Calgary metal outfit Kobra and the Lotus found an unlikely voice in frontwoman Brittany Paige
Jared Story

A match made in metal heavenTwo and a half years ago, Kobra and the Lotus guitarists Chris Swenson and Matt Van Wezel placed a want ad on musolist.com, seeking a drummer for their then-unnamed Calgary heavy metal band.

It's safe to say they didn't expect a vocalist named Brittany to answer their call.

"The ad said they liked Iron Maiden, Mötley Crüe, all the bands I liked at the time," says Brittany Paige, 20. "I just thought it would be sweet to meet them, so I sent them a joke email saying, 'Yeah, I'm a chick and I'm not a drummer, but I think I can come in and kick your singer's ass so you should let me jam with you.'"

The dare turned to truth, as Swenson and Van Wezel accepted Paige's challenge and decided that yes, she was the right woman for the job. A classically trained singer, Paige possesses an impressive set of pipes. A little bit girly, but still quite gritty, the vocalist's voice sounds like a cross between Maiden's Bruce Dickinson (gritty) and the Crüe's Vince Neil (girly).

"That makes sense," Paige says of the Neil comparison. "The first time I was really influenced by anyone who I thought was a real rock star, it was actually Vince Neil. At the end of Grade 11, Mötley Crüe just hit me and left me googly eyed. I would always sing along to them and I liked how he has those little screams. Then I realized there isn't much to them in terms of technicality and that's when I started to appreciate the old metal."

With a solidified lineup that now includes bassist Ben Freud and drummer Griffin Kissack, Kobra and the Lotus recently recorded a debut full-length called Out of the Pit, which is scheduled to be released early next year. A mix of old-school metal and good ol' rock 'n' roll, Out of the Pit was recorded with Greg Godovitz of Goddo fame and features a special performance by Triumph guitarist Rik Emmett. The Canadian classic rocker lent his six-string talents to a cover of Motörhead's Ace of Spades, a track Paige was nervous about recording.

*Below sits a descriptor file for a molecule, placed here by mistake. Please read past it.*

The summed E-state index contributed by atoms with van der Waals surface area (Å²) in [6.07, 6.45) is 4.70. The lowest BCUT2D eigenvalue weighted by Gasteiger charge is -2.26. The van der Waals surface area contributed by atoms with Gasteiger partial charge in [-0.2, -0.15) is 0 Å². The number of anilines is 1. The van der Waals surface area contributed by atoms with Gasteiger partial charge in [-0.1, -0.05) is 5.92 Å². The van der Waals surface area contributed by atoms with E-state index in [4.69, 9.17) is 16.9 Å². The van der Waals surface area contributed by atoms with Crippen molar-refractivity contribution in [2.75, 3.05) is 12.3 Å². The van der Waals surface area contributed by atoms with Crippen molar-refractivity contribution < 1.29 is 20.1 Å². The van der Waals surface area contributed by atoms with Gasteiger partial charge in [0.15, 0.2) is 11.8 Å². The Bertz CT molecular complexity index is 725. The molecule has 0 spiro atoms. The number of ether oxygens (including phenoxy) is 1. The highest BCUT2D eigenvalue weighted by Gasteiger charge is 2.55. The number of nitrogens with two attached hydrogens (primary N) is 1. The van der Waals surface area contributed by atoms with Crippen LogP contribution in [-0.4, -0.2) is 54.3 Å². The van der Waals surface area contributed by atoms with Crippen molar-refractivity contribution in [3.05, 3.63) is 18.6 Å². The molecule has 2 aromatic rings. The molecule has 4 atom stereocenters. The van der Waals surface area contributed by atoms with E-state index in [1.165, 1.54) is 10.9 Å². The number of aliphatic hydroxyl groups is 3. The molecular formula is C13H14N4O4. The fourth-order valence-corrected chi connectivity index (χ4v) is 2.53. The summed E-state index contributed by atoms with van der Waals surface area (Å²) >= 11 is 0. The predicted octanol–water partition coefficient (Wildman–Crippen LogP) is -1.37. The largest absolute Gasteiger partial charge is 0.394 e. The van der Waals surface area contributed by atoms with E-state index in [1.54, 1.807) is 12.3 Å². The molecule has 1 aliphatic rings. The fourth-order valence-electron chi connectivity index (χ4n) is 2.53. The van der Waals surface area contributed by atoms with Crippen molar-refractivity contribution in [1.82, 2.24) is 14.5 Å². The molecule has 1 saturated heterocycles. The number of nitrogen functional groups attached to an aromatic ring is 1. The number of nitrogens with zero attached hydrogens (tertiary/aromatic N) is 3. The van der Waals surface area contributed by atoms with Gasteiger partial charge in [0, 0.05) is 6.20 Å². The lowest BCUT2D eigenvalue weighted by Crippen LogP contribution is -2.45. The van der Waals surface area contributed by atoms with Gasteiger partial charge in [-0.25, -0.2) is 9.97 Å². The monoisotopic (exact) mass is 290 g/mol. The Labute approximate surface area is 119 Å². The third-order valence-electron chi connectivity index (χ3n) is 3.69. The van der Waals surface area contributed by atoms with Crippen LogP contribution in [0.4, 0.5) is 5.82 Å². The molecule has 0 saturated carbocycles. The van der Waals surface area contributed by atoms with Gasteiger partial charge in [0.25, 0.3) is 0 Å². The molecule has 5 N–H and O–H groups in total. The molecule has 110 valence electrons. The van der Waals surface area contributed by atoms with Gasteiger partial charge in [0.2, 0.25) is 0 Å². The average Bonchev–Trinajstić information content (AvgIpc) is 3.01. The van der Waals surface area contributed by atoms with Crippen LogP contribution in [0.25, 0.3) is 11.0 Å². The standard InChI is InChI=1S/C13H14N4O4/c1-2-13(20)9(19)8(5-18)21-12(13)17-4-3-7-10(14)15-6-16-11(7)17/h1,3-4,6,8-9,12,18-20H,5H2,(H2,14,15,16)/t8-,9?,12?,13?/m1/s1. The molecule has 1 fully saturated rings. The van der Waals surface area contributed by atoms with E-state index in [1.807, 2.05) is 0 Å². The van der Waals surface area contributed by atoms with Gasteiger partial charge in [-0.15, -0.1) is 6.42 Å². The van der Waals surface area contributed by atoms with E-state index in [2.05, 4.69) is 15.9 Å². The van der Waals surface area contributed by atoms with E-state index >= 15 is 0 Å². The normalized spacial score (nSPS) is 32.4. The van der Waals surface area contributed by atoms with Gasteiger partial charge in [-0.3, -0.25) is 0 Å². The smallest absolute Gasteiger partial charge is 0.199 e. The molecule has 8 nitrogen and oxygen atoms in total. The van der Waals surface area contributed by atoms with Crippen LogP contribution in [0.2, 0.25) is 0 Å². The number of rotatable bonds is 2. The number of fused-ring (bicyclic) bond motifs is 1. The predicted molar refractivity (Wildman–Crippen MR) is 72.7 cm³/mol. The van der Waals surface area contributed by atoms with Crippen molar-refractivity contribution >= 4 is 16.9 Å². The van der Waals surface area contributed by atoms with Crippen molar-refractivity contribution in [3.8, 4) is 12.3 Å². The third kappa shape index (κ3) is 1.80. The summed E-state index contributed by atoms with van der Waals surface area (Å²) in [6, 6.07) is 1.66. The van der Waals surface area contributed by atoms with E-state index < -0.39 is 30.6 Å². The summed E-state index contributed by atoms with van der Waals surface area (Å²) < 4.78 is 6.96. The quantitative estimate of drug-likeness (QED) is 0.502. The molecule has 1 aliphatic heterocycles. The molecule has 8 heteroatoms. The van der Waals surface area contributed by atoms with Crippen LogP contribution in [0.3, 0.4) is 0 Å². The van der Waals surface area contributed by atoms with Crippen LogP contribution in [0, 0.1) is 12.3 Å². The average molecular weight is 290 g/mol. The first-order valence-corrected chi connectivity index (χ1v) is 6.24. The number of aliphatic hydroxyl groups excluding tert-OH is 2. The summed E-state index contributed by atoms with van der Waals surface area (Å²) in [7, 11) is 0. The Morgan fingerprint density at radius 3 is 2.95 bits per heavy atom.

"At first I was really upset because I didn't think I would do it justice," Paige says. "Lemmy (Kilmister, Motörhead vocalist) is so growly I didn't know how to approach it. The last thing I wanted to do was sing a song that people love and just ruin it. It couldn't be just average. For a month I was just stomping around, thinking I couldn't do it and it would suck, but it ended up being pretty sweet and now I love singing it."

Oct. 17, The Zoo
w/ The Civil Disobedients, Tinnitus - Uptown Magazine

"Travis Magazine vs. Kobra and the Lotus"

http://travismagazine.wordpress.com/2010/03/22/travis-magazine-vs-kobra-and-the-lotus/ - Travis Magazine

"Top 10 Bands at CMW"

At 9 o'clock, I had a tough decision to make, as no less than three Calgarian bands were slated to play that evening. While I left Cowtown behind five years ago, I still try to support bands from my ol' stampin grounds when they come out east--even if I've never heard of them before. A quick perusal of Myspace pages determined that Kobra and the Lotus at Club Neutral was my best bet, and they didn't disappoint. The female-fronted retro-metal band leans towards the glammier side of things, but they threw in some killer double leads and six-string bass gallops. Frontwoman Brittany Paige sounds like the bastard daughter of Bruce Dickinson and Lee Aaron, but is more attractive than the would-be offspring of those two. (The band photo on their site doesn't really do her justice...) Having just put out their debut album, Kobra and the Lotus already sound like seasoned pros, and are definitely a band to keep an ear out for!


1. Bison B.C.: Although they're not the first band to call themselves Bison, they've sure got a lot more friends than that other band... Chances are, they'll never use a xylophone for a song called "Choking on the Bacon,"

2. Harvey Milk: Do they even serve milk at Harvey's? That's a serious question...

3. Monster Truck: Easily the best thing to come out of Hamilton since... Ah shit, I'm recycling material from my 2009 NXNE list!

4. And So I Watch You From Afar: On St. Paddy's Day, I'll be raisin a pint a Guinness to these fine lads from bonnie Ireland!

5. Kobra and the Lotus: With a name like Brittany Paige, she was destined to front an 80's metal band. (No comment on drummer Griffin Kissack, cuz that's just mean...)
- Too High To Get it Right

"How To Build An Iron Maiden"

KOBRA AND THE LOTUS - How To Build An Iron Maiden
Hot Flashes
Posted on Sunday, March 28, 2010 at 10:14:02 EST

By Carl Begai